The promise to never leave Mark, never forsake Mark, but to give to Mark, Christ’s own faith, His own spirit, and His own holy name.
In that promise and through that Name, the Lord prepared and made ready for Mark, a place at his own table, a place in his own body.
Week in and week out, Mark received at this table, precisely what Simeon held in his arms.
Nothing less, and nothing short, of the body, blood, and person of Christ.
Nothing less than all that Christ is; life, salvation, the forgiveness of sins, peace and mercy.
And nothing less than all that Christ has sent fleeing away in his finished work; sin, death, the power of devil and the condemnation of the Law.
At this table, in this house, and according to this Word, Mark was fed and sustained unto the life everlasting that was already begun by the promise of his baptism.
Here he was given the one thing needed, the one thing necessary, the very hope and confidence that Simeon proclaims.
Here Mark was held fast to Christ.
Not by his own devotion, not by his character, not by his successes, nor his failures, but by the Word made flesh, the Word that kept Mark according to its promise in the one true faith unto life everlasting.
Mark’s departure of this earthly life was unexpected and sudden to us.
But that does mean that Mark was unprepared.
The Song of Simeon is not Simeon’s alone. It is the Song of the Church, the confession of the Body of Christ, the promise to all who are found in His Name.
This is the reason that we sing this text from Luke chapter 2, after the body and blood of Christ has been given in the Lord’s Supper, for we rise to confess with the same boldness, the same confidence and the same certainty this promise:
That we have everything that is needed.
In Christ, through his body lifted up on the cross, through his blood poured out, it is finished.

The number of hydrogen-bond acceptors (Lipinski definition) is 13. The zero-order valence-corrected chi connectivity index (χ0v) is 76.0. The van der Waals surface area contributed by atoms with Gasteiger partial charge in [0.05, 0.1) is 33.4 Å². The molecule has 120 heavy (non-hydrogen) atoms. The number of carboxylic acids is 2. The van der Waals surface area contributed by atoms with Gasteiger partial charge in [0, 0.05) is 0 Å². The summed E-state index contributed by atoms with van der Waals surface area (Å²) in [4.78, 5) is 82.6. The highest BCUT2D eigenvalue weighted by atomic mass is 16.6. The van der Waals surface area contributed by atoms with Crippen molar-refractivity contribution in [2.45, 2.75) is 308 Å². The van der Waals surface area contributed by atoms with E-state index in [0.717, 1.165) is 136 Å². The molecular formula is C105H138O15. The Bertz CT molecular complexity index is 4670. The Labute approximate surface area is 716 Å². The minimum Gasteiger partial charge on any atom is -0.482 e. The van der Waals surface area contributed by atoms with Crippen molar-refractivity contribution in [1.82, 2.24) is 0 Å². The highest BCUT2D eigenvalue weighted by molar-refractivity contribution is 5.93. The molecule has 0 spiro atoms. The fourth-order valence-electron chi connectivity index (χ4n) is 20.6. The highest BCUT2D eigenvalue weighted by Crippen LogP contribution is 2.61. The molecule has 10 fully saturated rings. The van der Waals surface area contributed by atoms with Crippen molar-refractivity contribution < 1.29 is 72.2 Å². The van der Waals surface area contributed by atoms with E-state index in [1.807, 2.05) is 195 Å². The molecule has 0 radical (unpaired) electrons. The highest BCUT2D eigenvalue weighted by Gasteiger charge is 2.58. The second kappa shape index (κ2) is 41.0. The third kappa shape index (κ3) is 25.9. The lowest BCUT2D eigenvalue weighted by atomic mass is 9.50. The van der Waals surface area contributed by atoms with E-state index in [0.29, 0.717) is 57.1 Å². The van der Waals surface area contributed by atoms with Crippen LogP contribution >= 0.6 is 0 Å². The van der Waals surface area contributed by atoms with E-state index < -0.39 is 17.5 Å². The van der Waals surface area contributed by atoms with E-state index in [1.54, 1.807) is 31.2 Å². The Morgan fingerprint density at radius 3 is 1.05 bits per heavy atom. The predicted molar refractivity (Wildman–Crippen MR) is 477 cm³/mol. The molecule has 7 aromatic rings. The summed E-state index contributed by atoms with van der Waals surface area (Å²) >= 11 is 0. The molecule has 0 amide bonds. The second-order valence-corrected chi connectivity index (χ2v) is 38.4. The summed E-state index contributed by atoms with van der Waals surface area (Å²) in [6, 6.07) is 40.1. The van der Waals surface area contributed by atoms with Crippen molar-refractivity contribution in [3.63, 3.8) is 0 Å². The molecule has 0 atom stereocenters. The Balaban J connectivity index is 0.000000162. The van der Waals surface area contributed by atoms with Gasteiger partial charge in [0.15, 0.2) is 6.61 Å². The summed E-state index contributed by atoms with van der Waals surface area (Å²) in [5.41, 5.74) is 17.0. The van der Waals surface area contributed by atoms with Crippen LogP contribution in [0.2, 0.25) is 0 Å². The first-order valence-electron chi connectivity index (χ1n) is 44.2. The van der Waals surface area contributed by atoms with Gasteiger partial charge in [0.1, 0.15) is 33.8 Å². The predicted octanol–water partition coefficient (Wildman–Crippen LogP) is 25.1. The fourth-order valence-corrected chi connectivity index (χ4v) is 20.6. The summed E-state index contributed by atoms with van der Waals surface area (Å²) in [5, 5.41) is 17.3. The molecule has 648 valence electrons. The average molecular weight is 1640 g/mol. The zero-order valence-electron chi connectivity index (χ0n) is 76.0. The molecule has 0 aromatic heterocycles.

The dwelling place of God is now with man.
And he comes to us in body and blood to be given and so hold us fast unto himself forever and without end.
No one who is in Christ, is unprepared to die and be called home.
Mark was not unprepared.
For Christ was given to Mark, washed over him, fed to him, and kept with him.
In Christ, there was nothing left to do, no other boxes to check, for the way home was already finished, the place at the table was and is already prepared.
And Mark’s certainty and hope is also your hope.
The dwelling place of God is with man.
He comes to be given, to show and deliver to you his salvation in the preaching of His Word, the Word which puts to death that which is dead in sin, and makes alive the new man in Christ.
He comes to be given through Water and Word, to begin the eternal life that Mark now enjoys free of pain and suffering. To be with you and never leave you, to bear you unto himself, and take you at last to where Mark now is.
He comes to be held fast by his body and in his blood, the promise that you will in Christ, see Mark again.
For what is given at this table and in this Word made flesh, is strength and comfort not only for today, not only for tomorrow, not only the promise that God will carry you by His word in the peace that surpasses all understanding,
But that He knows the way home, that the journey is already prepared, that the table is already set.
For indeed, Christ lives, and so does Mark…soon we too, will join him and all the living, at the table and the feast that has no end.
In the Name of the Father, and of the Son, and of the Holy Spirit. Amen.